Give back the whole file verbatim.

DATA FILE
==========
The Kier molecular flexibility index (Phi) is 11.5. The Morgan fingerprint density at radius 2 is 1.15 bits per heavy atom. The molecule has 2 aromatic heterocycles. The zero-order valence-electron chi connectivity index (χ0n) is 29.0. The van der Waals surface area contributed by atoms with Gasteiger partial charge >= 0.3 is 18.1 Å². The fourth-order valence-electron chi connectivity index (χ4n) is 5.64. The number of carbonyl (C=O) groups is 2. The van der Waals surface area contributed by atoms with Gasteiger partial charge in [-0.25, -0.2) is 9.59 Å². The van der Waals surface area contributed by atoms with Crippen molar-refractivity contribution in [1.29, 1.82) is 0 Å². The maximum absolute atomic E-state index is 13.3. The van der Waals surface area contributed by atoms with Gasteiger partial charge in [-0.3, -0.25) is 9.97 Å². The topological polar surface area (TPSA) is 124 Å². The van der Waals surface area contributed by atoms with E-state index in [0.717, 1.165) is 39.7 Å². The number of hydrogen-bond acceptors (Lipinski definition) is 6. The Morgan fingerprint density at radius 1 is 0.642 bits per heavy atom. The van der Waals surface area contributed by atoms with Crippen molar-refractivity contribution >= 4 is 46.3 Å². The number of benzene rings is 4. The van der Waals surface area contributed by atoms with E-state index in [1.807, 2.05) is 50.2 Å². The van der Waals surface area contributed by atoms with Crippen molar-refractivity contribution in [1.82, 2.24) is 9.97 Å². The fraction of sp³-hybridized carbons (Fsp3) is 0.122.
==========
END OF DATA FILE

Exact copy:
The Kier molecular flexibility index (Phi) is 11.5. The Morgan fingerprint density at radius 2 is 1.15 bits per heavy atom. The molecule has 2 aromatic heterocycles. The zero-order valence-electron chi connectivity index (χ0n) is 29.0. The van der Waals surface area contributed by atoms with Gasteiger partial charge >= 0.3 is 18.1 Å². The fourth-order valence-electron chi connectivity index (χ4n) is 5.64. The number of carbonyl (C=O) groups is 2. The van der Waals surface area contributed by atoms with Gasteiger partial charge in [-0.25, -0.2) is 9.59 Å². The van der Waals surface area contributed by atoms with Crippen molar-refractivity contribution in [1.29, 1.82) is 0 Å². The maximum absolute atomic E-state index is 13.3. The van der Waals surface area contributed by atoms with Gasteiger partial charge in [-0.3, -0.25) is 9.97 Å². The topological polar surface area (TPSA) is 124 Å². The van der Waals surface area contributed by atoms with E-state index in [0.717, 1.165) is 39.7 Å². The number of hydrogen-bond acceptors (Lipinski definition) is 6. The Morgan fingerprint density at radius 1 is 0.642 bits per heavy atom. The van der Waals surface area contributed by atoms with Crippen molar-refractivity contribution >= 4 is 46.3 Å². The number of benzene rings is 4. The van der Waals surface area contributed by atoms with E-state index in [1.807, 2.05) is 50.2 Å². The van der Waals surface area contributed by atoms with Crippen molar-refractivity contribution in [1.82, 2.24) is 9.97 Å². The fraction of sp³-hybridized carbons (Fsp3) is 0.122.